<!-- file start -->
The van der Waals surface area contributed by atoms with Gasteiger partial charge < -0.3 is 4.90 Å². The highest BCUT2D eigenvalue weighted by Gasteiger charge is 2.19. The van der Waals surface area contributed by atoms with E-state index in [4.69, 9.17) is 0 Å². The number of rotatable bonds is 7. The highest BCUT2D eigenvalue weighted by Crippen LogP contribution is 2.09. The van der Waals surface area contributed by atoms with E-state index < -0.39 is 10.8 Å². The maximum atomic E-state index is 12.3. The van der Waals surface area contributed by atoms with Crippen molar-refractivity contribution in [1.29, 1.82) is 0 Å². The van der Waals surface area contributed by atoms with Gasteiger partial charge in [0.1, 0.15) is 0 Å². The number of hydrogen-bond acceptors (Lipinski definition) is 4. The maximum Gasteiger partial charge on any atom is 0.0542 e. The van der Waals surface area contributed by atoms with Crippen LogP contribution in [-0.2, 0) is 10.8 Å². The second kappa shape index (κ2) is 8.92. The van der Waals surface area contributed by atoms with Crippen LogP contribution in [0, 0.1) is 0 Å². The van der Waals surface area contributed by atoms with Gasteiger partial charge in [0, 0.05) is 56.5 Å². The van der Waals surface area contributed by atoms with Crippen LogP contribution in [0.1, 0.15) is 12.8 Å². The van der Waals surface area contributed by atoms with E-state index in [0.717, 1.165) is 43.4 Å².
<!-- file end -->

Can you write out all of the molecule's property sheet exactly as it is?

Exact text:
The van der Waals surface area contributed by atoms with Gasteiger partial charge < -0.3 is 4.90 Å². The highest BCUT2D eigenvalue weighted by Gasteiger charge is 2.19. The van der Waals surface area contributed by atoms with E-state index in [4.69, 9.17) is 0 Å². The number of rotatable bonds is 7. The highest BCUT2D eigenvalue weighted by Crippen LogP contribution is 2.09. The van der Waals surface area contributed by atoms with E-state index < -0.39 is 10.8 Å². The maximum atomic E-state index is 12.3. The van der Waals surface area contributed by atoms with Crippen molar-refractivity contribution in [1.29, 1.82) is 0 Å². The van der Waals surface area contributed by atoms with Gasteiger partial charge in [0.1, 0.15) is 0 Å². The number of hydrogen-bond acceptors (Lipinski definition) is 4. The maximum Gasteiger partial charge on any atom is 0.0542 e. The van der Waals surface area contributed by atoms with Crippen LogP contribution in [-0.2, 0) is 10.8 Å². The second kappa shape index (κ2) is 8.92. The van der Waals surface area contributed by atoms with Crippen LogP contribution in [0, 0.1) is 0 Å². The van der Waals surface area contributed by atoms with Gasteiger partial charge in [0, 0.05) is 56.5 Å². The van der Waals surface area contributed by atoms with Crippen LogP contribution in [0.1, 0.15) is 12.8 Å². The van der Waals surface area contributed by atoms with E-state index in [0.717, 1.165) is 43.4 Å².